Bestwood. English coal-mining town in Nottinghamshire in which the novel is primarily set. Dominated by mine buildings, machinery, and towering slag heaps, Bestwood depends for its existence on the local coal company, Carson, Waite and Company, and its residents are virtually owned by the company store.
D. H. Lawrence modeled Bestwood on the real Nottinghamshire mining town of Eastwood, in which he was born and spent his early years. There, he lived in circumstances very similar to those described in his novel. His father worked for Barber, Walker Coal Company, on which he modeled his fictional Carson, Waite and Company.
The Bottoms. Bestwood neighborhood in which the Morel family lives. The neighborhood contains six blocks of miners’ homes, distributed “like dots on a blank-six domino,” with twelve houses to a block. Outwardly, the houses appear substantial and decent. They have pleasant little gardens in front, neat front windows, porches, privet hedges, and dormer windows. However, the insides of the houses tell a different story.
The main rooms of the houses are the kitchen, which is located at the back of each house, overlooking scrubby little back gardens and garbage dumps. Between the rows of houses and long lines of ash-pits are alleys in which children play, women gossip, and men smoke. Thus, the house that appears to be “so well built and that looked so nice, was quite unsavory because people must live in the kitchen, and the kitchens opened on to that nasty alley of ash-pits.”
Willey Farm. Home of Miriam Leivers, Paul Morel’s first lover. Located in the countryside outside Bestwood, Willey Farm stands in startling contrast to the Bottoms, where Paul lives, as it represents the natural world. There, Paul comes to know a family tied to the earth and to nature’s cycles—a strong contrast to the mining environment that brutalizes the land, the men who work in the tunnels, and their families. Willey Farm lives in accord with the rhythms and purpose of nature in its unspoiled state. Among its animals and crops, Paul begins to discover his own physical and emotional identity. As an antithesis to Bestwood, Willey Farm offers Paul a pastoral escape from the smothering presence of his domineering mother, his father’s drunken rages, and the drabness and dirt of the coal-mining town.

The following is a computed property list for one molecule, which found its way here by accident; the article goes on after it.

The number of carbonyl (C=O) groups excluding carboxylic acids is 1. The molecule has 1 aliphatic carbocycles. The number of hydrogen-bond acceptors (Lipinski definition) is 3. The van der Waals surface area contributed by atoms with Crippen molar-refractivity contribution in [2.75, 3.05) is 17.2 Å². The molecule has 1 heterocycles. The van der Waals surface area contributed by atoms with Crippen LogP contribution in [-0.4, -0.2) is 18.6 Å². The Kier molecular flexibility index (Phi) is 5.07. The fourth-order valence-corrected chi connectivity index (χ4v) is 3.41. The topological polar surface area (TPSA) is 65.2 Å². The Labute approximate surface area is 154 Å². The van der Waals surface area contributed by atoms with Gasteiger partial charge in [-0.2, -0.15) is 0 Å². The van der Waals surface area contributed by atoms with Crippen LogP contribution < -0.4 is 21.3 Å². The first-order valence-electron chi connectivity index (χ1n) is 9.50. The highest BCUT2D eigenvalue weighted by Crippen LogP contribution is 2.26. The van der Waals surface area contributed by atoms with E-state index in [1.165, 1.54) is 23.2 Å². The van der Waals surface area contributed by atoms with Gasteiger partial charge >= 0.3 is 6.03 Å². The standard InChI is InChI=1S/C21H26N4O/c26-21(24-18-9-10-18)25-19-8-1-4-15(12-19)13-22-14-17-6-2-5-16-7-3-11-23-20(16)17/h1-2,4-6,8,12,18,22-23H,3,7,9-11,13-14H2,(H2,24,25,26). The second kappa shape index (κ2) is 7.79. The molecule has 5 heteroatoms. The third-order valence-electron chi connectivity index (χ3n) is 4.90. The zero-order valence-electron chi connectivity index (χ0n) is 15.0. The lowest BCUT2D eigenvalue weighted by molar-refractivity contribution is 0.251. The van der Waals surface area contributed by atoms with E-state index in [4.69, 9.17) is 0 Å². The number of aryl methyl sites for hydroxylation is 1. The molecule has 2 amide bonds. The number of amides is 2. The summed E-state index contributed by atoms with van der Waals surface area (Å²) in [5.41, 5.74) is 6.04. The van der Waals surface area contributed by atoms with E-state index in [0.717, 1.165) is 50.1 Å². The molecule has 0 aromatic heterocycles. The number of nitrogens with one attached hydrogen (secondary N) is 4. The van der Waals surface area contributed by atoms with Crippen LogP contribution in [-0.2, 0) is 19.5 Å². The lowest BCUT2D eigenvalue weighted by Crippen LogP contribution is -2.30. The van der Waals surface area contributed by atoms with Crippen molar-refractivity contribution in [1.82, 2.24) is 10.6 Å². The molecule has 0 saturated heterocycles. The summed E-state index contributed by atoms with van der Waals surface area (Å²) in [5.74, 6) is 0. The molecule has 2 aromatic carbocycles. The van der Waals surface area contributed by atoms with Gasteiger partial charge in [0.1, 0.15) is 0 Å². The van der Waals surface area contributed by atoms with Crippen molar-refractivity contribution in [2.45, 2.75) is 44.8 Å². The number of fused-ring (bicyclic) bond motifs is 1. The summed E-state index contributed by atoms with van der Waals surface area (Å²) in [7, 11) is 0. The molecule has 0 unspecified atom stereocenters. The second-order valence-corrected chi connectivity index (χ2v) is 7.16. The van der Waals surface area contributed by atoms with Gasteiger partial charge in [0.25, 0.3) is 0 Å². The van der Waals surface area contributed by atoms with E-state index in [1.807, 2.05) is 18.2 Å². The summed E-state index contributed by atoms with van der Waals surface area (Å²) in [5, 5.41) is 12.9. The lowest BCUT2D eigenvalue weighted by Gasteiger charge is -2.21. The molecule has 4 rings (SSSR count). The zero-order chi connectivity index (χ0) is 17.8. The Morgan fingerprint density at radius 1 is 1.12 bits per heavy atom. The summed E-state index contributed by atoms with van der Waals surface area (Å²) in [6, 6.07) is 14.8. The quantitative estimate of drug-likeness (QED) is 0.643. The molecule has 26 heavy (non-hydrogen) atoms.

Lawrence’s novel begins in 1885 and ends in 1911, roughly following the outline of Lawrence’s own life. During that time, British miners battled their capitalist bosses for better pay and safer working conditions. However, large swings in demand for coal contributed to industry instability, and it was common for miners’ unions to be rewarded a raise one year and presented with a cut in salary the next. As the rate of industrialization increased, so did the gap between rich and poor. Nowhere was this gap more apparent than in the difference between how the miners lived and how the owners of the mines lived. Lawrence’s father, on whom Walter Morel is based, began working in the mines when he was ten years old. A typical week for him consisted of six twelve-hour days, with only two paid holidays a year. One way out of the danger and poverty of the mining life was through education. The Education Act of 1870, which attempted to provide elementary education for all children, gave hope to the parents of many working-class children. The act allowed local school boards to levy and collect taxes. Elementary schooling, however, was not entirely free until the 1890s, when “board” schools could stop charging fees. Before that, parents were expected to pay between one and four pence per week per child. William, Paul, Clara, and Miriam all went to school, which significantly increased their chances of finding better work.
At this time, there was also a difference between public and private schools. Public schools were more expensive than private schools, as private schools often received their...
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